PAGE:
Thirty years ago, it was the News Tribune’s own ad department that balked at the idea of printing the word “whorehouse.” Maybe you even did a double take just now.
But, as Rob Crouse chuckled and pointed out, there’s been “quite a change in our culture over the 30 years.” And when you think about it, “it’s pretty amazing.”
Under the direction of Crouse, Capital City Productions is opening its 30th season next week with a throwback to the group’s roots. CCP’s humble start as a dinner theater is widely known in the area now, but what some may not know is it started with a bit of cheeky controversy.
After convincing the owners of the Ramada Inn in Jefferson City to “take a chance on a local group of artists,” the production was born.
“We decided to do ‘Best Little Whorehouse in Texas,’ because at that time, that was very shocking, and it would get a lot of attention,” Crouse said. “In fact, (the News Tribune) didn’t want to put the word ‘whorehouse’ in the paper. When we bought ads, they wanted to put a blank in there.”
Crouse was right. The four performances were a hit, so much so that CCP — at the time the Capital City Players — kept adding new dates until they performed the show more than three times the amount they originally planned. (They’re sticking to four shows this time.)
The play follows the upturned lives of Miss Mona and her entertainment girls on the “chicken ranch” in the small Texas town of Gilbert. However, the pleasure place (read: bordello) isn’t a secret. The town knows, the sheriff knows, the governor knows. And the nearby college football teams certainly know, too.
As Crouse puts it, “This quiet little Texas town has gone on for decades with a whorehouse in town, minding their own business, doing their own thing.”
“And then the TV evangelist comes to town,” he said, “and all of a sudden, they are a national spectacle.”
While the play has a series of underlying messages — stories of a woman’s fight for survival, a critique of the “moral high horse” of televangelist Melvin P. Thorpe and the impact of media — it’s all packaged into a couple hours of musical and comedic relief.
“I’ve been talking very seriously,” Crouse laughed, “but this is a funny, funny show!”
The past four to five weeks of rehearsals have also brought back a flood of memories for Crouse, who directed the original debut and whose late wife, Christina, played Miss Mona. This is the first time Crouse is directing the show without her.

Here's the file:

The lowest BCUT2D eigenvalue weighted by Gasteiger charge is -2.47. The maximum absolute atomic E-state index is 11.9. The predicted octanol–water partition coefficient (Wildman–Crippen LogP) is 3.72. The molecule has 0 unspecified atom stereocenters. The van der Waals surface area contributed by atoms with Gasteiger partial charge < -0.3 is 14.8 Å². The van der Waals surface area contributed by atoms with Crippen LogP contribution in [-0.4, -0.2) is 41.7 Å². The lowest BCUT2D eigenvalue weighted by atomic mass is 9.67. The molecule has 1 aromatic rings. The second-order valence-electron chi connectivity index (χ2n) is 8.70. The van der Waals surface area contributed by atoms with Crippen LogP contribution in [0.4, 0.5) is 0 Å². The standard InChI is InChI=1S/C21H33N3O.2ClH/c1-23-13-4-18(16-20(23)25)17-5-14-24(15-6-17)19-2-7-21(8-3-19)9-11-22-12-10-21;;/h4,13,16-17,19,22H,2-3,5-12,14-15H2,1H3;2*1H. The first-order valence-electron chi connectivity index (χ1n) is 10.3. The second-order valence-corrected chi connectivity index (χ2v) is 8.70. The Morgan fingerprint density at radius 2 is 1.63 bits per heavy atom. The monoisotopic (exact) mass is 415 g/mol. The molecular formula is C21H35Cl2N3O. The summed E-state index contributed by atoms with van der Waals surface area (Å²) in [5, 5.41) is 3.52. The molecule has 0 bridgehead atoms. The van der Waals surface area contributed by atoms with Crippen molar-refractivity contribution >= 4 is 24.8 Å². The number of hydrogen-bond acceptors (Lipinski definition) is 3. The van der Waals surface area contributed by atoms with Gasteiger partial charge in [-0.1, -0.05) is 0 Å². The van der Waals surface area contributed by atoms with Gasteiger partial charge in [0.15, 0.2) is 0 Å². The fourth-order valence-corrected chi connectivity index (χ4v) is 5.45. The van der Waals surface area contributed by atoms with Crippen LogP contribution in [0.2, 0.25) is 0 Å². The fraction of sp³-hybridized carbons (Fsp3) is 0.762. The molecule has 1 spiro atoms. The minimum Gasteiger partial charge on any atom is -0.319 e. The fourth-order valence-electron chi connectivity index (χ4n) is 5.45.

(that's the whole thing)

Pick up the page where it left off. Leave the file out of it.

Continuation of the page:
“I was a little bit hesitant at first, because I was so afraid that it might be painful … but it hasn’t been,” Crouse said. “I think of all the great memories of her doing that role, and it’s actually been nice memories rather than painful memories.”
She won’t be on the stage this time, but veteran actor Kitrina Tinnin, as Miss Mona, will be. Tinnin, Crouse said, brings a different presence to the stage.
“Kit’s portrayal is a lot sultrier and sexier than Chris’ Miss Mona,” he said.
Tinnin’s co-star, Tommy Baker, plays Sheriff Ed Earl Dodd. The relationship between the two, Crouse said, is interesting, and it’s crucial to the story line. And to stay true to the show’s PG-13 rating, this time around — unlike the first time 30 years ago — the sheriff’s colorful language is untamed.
If there’s one problem the cast and crew have run into during their short rehearsal time, though, it’s on wardrobe.
“The biggest problem has been coming up with enough cowboy boots for everybody,” Crouse laughed.
The rest of the wardrobe, however, has already been brought to fruition. Thorpe, the televangelist, will be head to toe in red, white and blue. And the female ensembles, though they are part of a group, each have distinct personalities reflected in their costumes, Crouse said. The costumers have done a “fantastic job,” he said.
The years have also allowed CCP to present “Best Little Whorehouse” with new tech and more detailed sets. In 1991, for example, Crouse and his team barely managed to find someone to play the steel guitar in the live band for the show. Now, backing tracks do wonders. The production values have been greatly enhanced.
“I’m sitting there directing a scene, and these memories will flood back. … I’ll have a flashback of something that happened when we were doing it before or the way somebody delivered the line or a funny bit of business,” Crouse said. “That’s a very enriching experience.”
As director, he’s positive anyone who has seen the play before will get to take a walk down memory lane, too. For anyone who hasn’t, he guarantees “anybody that comes is going to have a good time.”
“As they say in the show, ‘Y’all come back now,’” Crouse said. “It’s been 30 years, but ‘y’all come back now!’”
“The Best Little Whorehouse in Texas, The Musical!” runs Jan. 14-16 at CCP, 719 Wicker Lane, with performances set for 7:30 p.m. Jan. 14-16 and 1 p.m. Jan. 16. As part of the Spotz! on the Artist series, no dinner will be served. Patrons are expected to wear a mask and follow CCP guidelines for temperature checks and social distancing, Crouse said.
Tickets are $25 and can be purchased at ccpjc.org/best-little-whorehouse-in-texas, by calling 573-681-9612 or by emailing [email protected] The show is rated PG-13 for alcohol, gun shots, strong language, mild adult themes and nudity/partial nudity.